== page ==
Typing Faster

October 29, 2009

Microsoft, Family Guy and the PTC

Filed under: Kvetch, the biz — petertypingfaster @ 12:59 pm

For the launch of Windows 7 Microsoft decided they wanted to try to rebrand themselves a bit. Instead of the stuffy, older image that they’ve been projecting for years, they decided to try to horn in on Apple’s more youthful, male demographic. How did they decide to do this?

By sponsoring a Seth McFarlane comedy special of course!

Makes sense, right? If you’re trying to target young males why wouldn’t you sponsor a comedy special from the creator of Family Guy? It was going to be a big special event, and everyone seemed to be quite happy about the relationship.

At least until this week, when someone at Microsoft finally realized who Seth McFarlane was, and what kind of comedy he does. Needless to say, Microsoft has had second thoughts, ultimately leading to them pulling their sponsorship of the special.

So, why do we care? Seems like a pretty cut and dry example of a major corporation having second thoughts about an advertising strategy. Normally I’d chalk it up to that, but then the article goes and quotes the spokesman for the Parents Television Council.

“Other companies that are considering sponsoring the show in Microsoft’s place should be reminded that they will have to answer to their customers for the content they help put on the public airwaves,” the watchdogs growled.

Now the PTC has long had a hard on for Seth McFarlane and his brand of humor. They’d love nothing less than to force him off the air completely. And that, in my mind, is a problem. Why should the PTC wield untold influence on what the general public can or cannot watch? They’re whole slogan of “Because Our Children Are Watching” is utter bullshit.

If your kids are watching something you don’t want them to, then turn the damn television off. Be a goddamn parent, don’t threaten broadcasters (or sponsors) to not air something out of some sense of moral superiority. That’s just plain censorship of the worst possible kind.

But wait…didn’t you just say this was a pretty cut and dry case of a major corporate sponsor getting cold feet? Yeah, on the surface it does look like that.

Of course one look at Microsoft’s ad buying over the past few years does a pretty good job of killing that argument.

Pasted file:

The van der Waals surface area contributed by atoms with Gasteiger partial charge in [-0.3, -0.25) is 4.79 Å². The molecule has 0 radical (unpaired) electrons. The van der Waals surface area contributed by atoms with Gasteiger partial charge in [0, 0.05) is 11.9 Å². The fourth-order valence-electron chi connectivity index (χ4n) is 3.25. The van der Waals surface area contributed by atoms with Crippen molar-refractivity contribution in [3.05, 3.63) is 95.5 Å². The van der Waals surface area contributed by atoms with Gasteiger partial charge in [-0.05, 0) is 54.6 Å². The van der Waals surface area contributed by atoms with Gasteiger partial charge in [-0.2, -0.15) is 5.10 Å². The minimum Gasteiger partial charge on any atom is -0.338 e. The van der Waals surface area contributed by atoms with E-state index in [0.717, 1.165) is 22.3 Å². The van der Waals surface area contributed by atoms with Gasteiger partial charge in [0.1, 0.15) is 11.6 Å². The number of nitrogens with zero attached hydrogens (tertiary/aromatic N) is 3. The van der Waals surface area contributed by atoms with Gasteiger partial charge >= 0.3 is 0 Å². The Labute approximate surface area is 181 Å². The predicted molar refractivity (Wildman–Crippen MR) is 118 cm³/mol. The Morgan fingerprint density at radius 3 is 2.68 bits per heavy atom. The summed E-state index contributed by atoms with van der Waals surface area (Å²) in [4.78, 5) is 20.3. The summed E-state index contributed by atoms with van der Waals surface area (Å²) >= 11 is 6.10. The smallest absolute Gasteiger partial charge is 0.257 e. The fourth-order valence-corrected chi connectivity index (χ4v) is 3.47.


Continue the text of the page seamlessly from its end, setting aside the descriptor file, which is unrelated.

In the past few years Microsoft has:

  • $3.2M last season buying ad time on Family Guy
  • $1.4M last season buying ad time on reruns of Family Guy
  • $4M+ last season on Two And A Half Men, another show that the PTC objects to strongly
  • $1M+ last season buying ad time on South Park
  • Microsoft has also bought lots of ad time on shows like Breaking Bad, Nip/Tuck and Rescue Me. All of which have been censured by the PTC.

So, based on past advertising patterns, is Microsoft’s ditching of McFarlane’s comedy special due to genuine branding concerns? Or is it a reaction to pressure brought to bear by lobby groups like the PTC? If it is due to the PTC then what does that say about the kind of storytelling we can get away with as television creators?



  1. But, see, if there’s a watchdog group, then parents don’t have to actually take an interest in what their kids are doing.



    The issues are play here are the same one that go over and over in education – why let teachers…y’know…teach when they can babysit. Because then they’re not offending anyone.

    Should a watchdog group have that much control? Well, hey, if people think they’re important, that’s their choice – however, it falls down to the issue noticeable here – no one was paying attention.

    Comment by Elize Morgan — October 30, 2009 @ 6:26 am

  2. Family guy is just plain fantastic, i have watched every episode so far and it never gets tired.

    Microsoft needs to get a sense of humor!!

    Comment by Dave Keys — November 23, 2009 @ 5:23 am

  3. Microsoft, Family Guy and the PTC .Thanks for nice post.I added to my twitter.

    Comment by techwoo — January 10, 2010 @ 6:25 am

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